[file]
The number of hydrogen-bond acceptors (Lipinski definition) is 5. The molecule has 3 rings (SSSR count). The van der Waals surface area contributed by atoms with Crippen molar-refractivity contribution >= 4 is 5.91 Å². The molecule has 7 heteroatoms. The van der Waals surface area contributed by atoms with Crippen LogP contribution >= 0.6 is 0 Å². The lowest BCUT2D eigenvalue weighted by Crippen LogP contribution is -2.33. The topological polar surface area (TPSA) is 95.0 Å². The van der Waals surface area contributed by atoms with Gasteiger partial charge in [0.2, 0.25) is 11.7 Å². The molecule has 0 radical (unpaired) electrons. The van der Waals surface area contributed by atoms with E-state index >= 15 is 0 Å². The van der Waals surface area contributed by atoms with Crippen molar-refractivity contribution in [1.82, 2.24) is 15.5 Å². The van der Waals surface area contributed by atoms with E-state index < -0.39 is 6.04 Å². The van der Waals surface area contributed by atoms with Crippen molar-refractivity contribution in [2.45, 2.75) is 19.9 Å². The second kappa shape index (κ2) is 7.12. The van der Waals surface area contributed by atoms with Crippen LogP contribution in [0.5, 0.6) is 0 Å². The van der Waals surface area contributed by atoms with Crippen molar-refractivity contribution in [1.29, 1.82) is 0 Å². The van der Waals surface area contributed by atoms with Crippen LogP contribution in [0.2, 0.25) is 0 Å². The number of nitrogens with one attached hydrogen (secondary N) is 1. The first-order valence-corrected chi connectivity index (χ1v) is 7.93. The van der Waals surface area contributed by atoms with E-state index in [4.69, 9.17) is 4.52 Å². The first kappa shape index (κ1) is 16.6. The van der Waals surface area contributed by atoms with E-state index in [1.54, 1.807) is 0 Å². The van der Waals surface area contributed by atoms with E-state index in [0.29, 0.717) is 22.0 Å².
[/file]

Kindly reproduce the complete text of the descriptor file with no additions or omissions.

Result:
The number of hydrogen-bond acceptors (Lipinski definition) is 5. The molecule has 3 rings (SSSR count). The van der Waals surface area contributed by atoms with Crippen molar-refractivity contribution >= 4 is 5.91 Å². The molecule has 7 heteroatoms. The van der Waals surface area contributed by atoms with Crippen LogP contribution >= 0.6 is 0 Å². The lowest BCUT2D eigenvalue weighted by Crippen LogP contribution is -2.33. The topological polar surface area (TPSA) is 95.0 Å². The van der Waals surface area contributed by atoms with Gasteiger partial charge in [0.2, 0.25) is 11.7 Å². The molecule has 0 radical (unpaired) electrons. The van der Waals surface area contributed by atoms with E-state index >= 15 is 0 Å². The van der Waals surface area contributed by atoms with Crippen molar-refractivity contribution in [1.82, 2.24) is 15.5 Å². The van der Waals surface area contributed by atoms with E-state index < -0.39 is 6.04 Å². The van der Waals surface area contributed by atoms with Crippen molar-refractivity contribution in [2.45, 2.75) is 19.9 Å². The second kappa shape index (κ2) is 7.12. The van der Waals surface area contributed by atoms with Crippen LogP contribution in [0.5, 0.6) is 0 Å². The van der Waals surface area contributed by atoms with Crippen molar-refractivity contribution in [1.29, 1.82) is 0 Å². The van der Waals surface area contributed by atoms with Crippen LogP contribution in [0.2, 0.25) is 0 Å². The number of nitrogens with one attached hydrogen (secondary N) is 1. The first-order valence-corrected chi connectivity index (χ1v) is 7.93. The van der Waals surface area contributed by atoms with E-state index in [4.69, 9.17) is 4.52 Å². The first kappa shape index (κ1) is 16.6. The van der Waals surface area contributed by atoms with E-state index in [1.54, 1.807) is 0 Å². The van der Waals surface area contributed by atoms with E-state index in [0.29, 0.717) is 22.0 Å².